Our life as Christians is and is supposed to be a journey. Our life as Christians is a spiritual sojourn, which as Americans we tend to think is our personal journey, a very private one which doesn’t involve others much. It’s just between me and God. Yet all of the imagery and prayers of the Church portray the spiritual life as a community journeying together, like Israel did on its escape from Egypt and as it wandered the desert for 40 years. We read the spiritual journey of that community in the book of Exodus and through most of the Torah. Never was that a private journey for those involved, but they experienced all the events and they experienced God as a community.
You and I are part of that same community journey, we are traveling on a grand journey to the ultimate destination, the Kingdom of Heaven. Like all journeys it can have moments that are arduous or difficult, at other times it might seem long and boring, and at times intense or exciting. But it is meant to be experienced together as members of the Body of Christ. From the moment we are baptized we are part of the Body of Christ – we are baptized into Christ, into His Body. So at no time are we ever a Christian individual. In the early Church they taught, “One Christian is no Christian.” We only can practice the love that Jesus taught if there are others around us for us to love and serve. Holy Communion carries the notion of community in it. We pray “Our Father…” We assemble together to show we are part of the community and to remind ourselves that we share a common life with all those who are in the Body of Christ.
We are as a community approaching Great Lent, this is part of our journey together in which we especially think about our Lord’s words “to take up our cross daily, to deny ourselves and to follow Him.”
But this journey follows an unusual path, for on this sojourn we are asked to travel deep inside ourselves, to examine our own hearts and to let the light of Christ shine into our hearts, so that every part of our self can become light. We are endeavoring to submit every aspect of our lives and every single thought of our minds, and each feeling in our hearts to the judgment and Lordship of Jesus Christ our God. This is the journey we are about to embark on. So this great journey to the Kingdom of Heaven which we take with all our fellow believers is also a journey into our hearts. We each are to examine our hearts and then we open our hearts to another in confession to share what we find there, so that we can make room for Christ and to rid ourselves of all those things which separate us from God and from one another.
We enter Great Lent together – next week on Forgiveness Sunday. Forgiveness too shows us the journey is not individualistic for we need to forgive others and ask their forgiveness. Being a Christian always involves other Christians. Great Lent is not meant to be just a private journey, a free solo climb of a mountain, but rather it is a communal experience – we attend the same services, eat the same foods, say the same prayers, deny ourselves the same pleasures so that we have a common mind, the mind of Christ.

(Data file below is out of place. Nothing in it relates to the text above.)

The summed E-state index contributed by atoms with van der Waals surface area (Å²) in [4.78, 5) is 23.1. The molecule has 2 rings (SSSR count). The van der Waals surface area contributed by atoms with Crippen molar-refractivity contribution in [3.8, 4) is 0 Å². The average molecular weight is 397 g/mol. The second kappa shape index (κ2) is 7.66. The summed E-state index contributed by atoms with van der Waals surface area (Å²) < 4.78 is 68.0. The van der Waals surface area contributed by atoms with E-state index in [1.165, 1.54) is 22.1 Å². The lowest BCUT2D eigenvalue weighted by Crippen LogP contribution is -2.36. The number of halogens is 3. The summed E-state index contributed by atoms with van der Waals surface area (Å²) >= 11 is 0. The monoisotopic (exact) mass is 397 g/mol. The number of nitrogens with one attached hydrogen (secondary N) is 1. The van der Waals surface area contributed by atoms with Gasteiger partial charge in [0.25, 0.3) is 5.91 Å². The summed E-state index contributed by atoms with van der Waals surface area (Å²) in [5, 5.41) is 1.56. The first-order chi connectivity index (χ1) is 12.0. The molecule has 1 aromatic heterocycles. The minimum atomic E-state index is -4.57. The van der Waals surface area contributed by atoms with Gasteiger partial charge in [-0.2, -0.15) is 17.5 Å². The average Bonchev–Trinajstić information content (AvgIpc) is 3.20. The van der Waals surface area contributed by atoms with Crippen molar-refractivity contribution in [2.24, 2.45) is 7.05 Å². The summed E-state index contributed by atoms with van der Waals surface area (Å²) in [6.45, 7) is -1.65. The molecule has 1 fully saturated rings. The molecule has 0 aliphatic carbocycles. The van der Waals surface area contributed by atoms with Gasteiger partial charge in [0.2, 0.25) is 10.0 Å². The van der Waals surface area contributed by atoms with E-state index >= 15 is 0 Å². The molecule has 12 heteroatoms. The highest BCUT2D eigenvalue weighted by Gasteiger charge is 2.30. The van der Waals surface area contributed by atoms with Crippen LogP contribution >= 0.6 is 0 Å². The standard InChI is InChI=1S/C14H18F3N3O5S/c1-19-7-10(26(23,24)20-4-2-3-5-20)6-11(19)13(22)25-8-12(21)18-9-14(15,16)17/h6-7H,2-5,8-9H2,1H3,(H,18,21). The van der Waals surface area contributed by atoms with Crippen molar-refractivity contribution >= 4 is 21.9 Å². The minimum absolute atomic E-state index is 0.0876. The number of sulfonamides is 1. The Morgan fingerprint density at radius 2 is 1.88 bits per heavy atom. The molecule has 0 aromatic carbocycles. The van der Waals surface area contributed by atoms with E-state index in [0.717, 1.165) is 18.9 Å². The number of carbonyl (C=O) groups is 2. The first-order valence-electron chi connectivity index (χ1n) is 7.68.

We fast to make our thoughts, our feelings, our cravings, our desires, our hearts, our minds and our bodies obedient to Christ. Fasting is a tool to help us carry the cross of Christ and to be aware that we are in fact choosing to carry the cross of Christ. As St Paul said in today’s epistle, “Certainly food will not bring us into God’s presence; if we do not eat we are none the worse, and if we do eat, we are none the better.” (1 Cor 8:8)
We are learning how to sojourn together as Christian family. We worship together, stand together, sit together, make the sign of the cross together, commune together to help us experience Christ which we can do only as the Body of Christ.
And if we pay attention to the Gospel Parable of the Last Judgment (Matthew 25:31-46), we see it is nations which are assembled before God, not individuals. We are judged in and part of a community, so we have a responsibility to make our community the right community for Christ for we share in the judgment that the entire community faces.
As you contemplate the Judgment as described in Matthew 25, consider these thoughts:
1] We are going to be judged by whether we treated the least of Christ’s brothers and sisters with mercy, compassion, generosity, love. We show love to Christ by showing love to the least of His brothers and sister. Am I doing for others what I would do for Christ Himself?
2] St Basil the Great on blessings received: “If you hoard them, you won’t have them, if you scatter them, you won’t lose them.” Generosity is seed planting and we will benefit from the harvest. Besides, by giving to the poor we make God indebted to us, at least so said many of the early saints.
3] Offer hospitality and charity to the stranger in need, so that at the judgment you will not be counted by Christ as a stranger to Him, but rather He will speak to you as a cherished friend: ‘Come, you blessed of My Father, inherit the kingdom prepared for you from the foundation of the world: for I was hungry and you gave Me food; I was thirsty and you gave Me drink; I was a stranger and you took Me in; I was naked and you clothed Me; I was sick and you visited Me; I was in prison and you came to Me.’ (Matt 25:34-36)
A new commandment I give to you, that you love one another; even as I have loved you, that you also love one another. By this all men will know that you are my disciples, if you have love for one another.” (John 13:34-35)